At the end of last month, the U.S. Supreme Court heard oral argument in Kisor v. Wilkie, a case in which the question before the Court is whether it should overrule a line of cases instructing courts to defer to an agency’s interpretation of its own regulation, a doctrine sometimes referred to as “Auer deference.”  The name derives from Auer v. Robbins, a 1997 U.S. Supreme Court opinion written by Justice Scalia for a unanimous court.  In Auer, the Court ruled that the Department of Labor’s interpretation of its own regulation controlled unless it was plainly erroneous or inconsistent with the regulation.

The case that is now before the Court was brought by James Kisor, a Vietnam War veteran who filed for benefits for post-traumatic-stress disorder.  In 2006, the Department of Veterans Affairs agreed with Mr. Kisor that he suffered from PTSD, but refused to give him benefits dating back to 1983 as he had sought.  In denying his claim, the VA relied on its interpretation of the term “relevant” in a VA regulation that addresses the VA’s reconsideration of a claim.  The regulation provides for reconsideration “if VA receives or associates with the claims file relevant official service department records that existed and had not been associated with the claims file when the VA first decided the claim.” (emphasis added).  The VA concluded that certain documents offered by Mr. Kisor in support of his claim were not “relevant” because they were not “outcome determinative.”  The VA’s decision was affirmed by the Court of Appeals for Veterans Claims.  Mr. Kisor then appealed to U.S. Court of Appeals for the Federal Circuit, which deferred to the VA’s interpretation in affirming the lower court’s decision.

In his main brief, Mr. Kisor argues that Auer deference is inconsistent with the federal Administrative Procedure Act because it circumvents the APA’s notice-and-comment rulemaking requirements.  He describes Auer deference as “fundamentally at war with basic principles of predictability and public notice at the heart of the APA.”  Mr. Kisor also contends that Auer deference is inconsistent with constitutional separation of powers principles because its “practical effect is to vest in a single branch the law-making and law-interpreting functions.”

In its brief, the DOJ acknowledges that Auer deference “raises significant concerns” but argues that the doctrine should be clarified and narrowed rather than discarded entirely.  The DOJ contends that courts should not defer to an agency’s interpretation of its own regulation “if, after applying all the traditional tools of construction, a reviewing court determines that the agency’s interpretation is unreasonable—i.e., not within the range of reasonable readings left open by a general ambiguity in the regulation.”  According to the DOJ, that approach would eliminate the need for Auer deference in many cases.  The DOJ asserts further that even if an agency’s interpretation is determined to be reasonable, a court should only defer to the interpretation if it satisfies the following conditions: it was issued with fair notice to regulated parties, it is not inconsistent with the agency’s prior views, it rests on the agency’s expertise, and it represents the agency’s considered view, as distinct from the views of “mere field officials or other low-level employees.”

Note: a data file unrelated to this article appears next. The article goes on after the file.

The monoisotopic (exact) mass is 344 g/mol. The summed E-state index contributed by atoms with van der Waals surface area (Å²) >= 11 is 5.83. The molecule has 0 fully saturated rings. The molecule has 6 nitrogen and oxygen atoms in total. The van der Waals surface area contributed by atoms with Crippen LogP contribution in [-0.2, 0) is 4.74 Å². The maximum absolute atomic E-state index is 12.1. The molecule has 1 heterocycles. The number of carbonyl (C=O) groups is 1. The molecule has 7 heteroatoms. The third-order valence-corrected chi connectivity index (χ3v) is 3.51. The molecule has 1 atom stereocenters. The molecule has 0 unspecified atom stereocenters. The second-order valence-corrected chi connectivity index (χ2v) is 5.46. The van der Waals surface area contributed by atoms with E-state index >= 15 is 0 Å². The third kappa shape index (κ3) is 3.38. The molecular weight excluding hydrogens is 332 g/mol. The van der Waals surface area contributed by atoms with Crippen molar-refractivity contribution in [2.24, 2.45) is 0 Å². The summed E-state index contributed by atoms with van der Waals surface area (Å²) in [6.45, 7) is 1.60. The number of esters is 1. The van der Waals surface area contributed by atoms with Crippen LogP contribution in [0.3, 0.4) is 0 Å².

In their briefs, both Mr. Kisor and the DOJ distinguish Auer deference from Chevron deference and neither challenges Chevron deference.  Chevron addresses the deference a court should give to an agency’s regulation.  As the DOJ observes, however, it is not clear that Chevron’s rationale applies to the deference given to an agency’s construction of its own regulations.  The DOJ, citing Supreme Court case authority, states that under Chevron, “an ambiguity in a statute is understood to be an implicit delegation from Congress to the agency to make a policy judgment within the bounds of any statutory ambiguity.  But an ambiguity in an agency’s own regulation is not of Congress’s making.”  Mr. Kisor also characterizes Chevron deference as resting “on congressional delegations of lawmaking authority to the agencies,” and argues that, as distinguished from Auer deference, it “promotes, rather than skirts, notice-and-comment rulemaking.”

The questions asked at oral argument by Justices Sotomayor, Ginsburg, and Breyer suggested they were skeptical of Mr. Kisor’s arguments, with Justice Breyer emphasizing an agency’s expertise in particular subject matter.  Justice Kagan’s comments suggested that she was reluctant to overrule Supreme Court precedent when “Congress has shown no interest whatsoever in reversing the rule that the Court has long established.”  Justices Gorsuch and Kavanaugh both raised concerns that Auer deference creates regulatory uncertainty and potentially allows an agency to avoid notice-and-comment rulemaking.

The issuance of guidance by an agency without use of the APA’s notice-and-comment procedures has also met with criticism.  A notable example is the CFPB’s indirect auto finance guidance which set forth the CFPB’s disparate impact theory of assignee liability for so-called auto dealer “markup” disparities.  After the Government Accountability Office determined that the guidance was a “rule” within the scope of the Congressional Review Act (CRA), Congress used the CRA to override the guidance.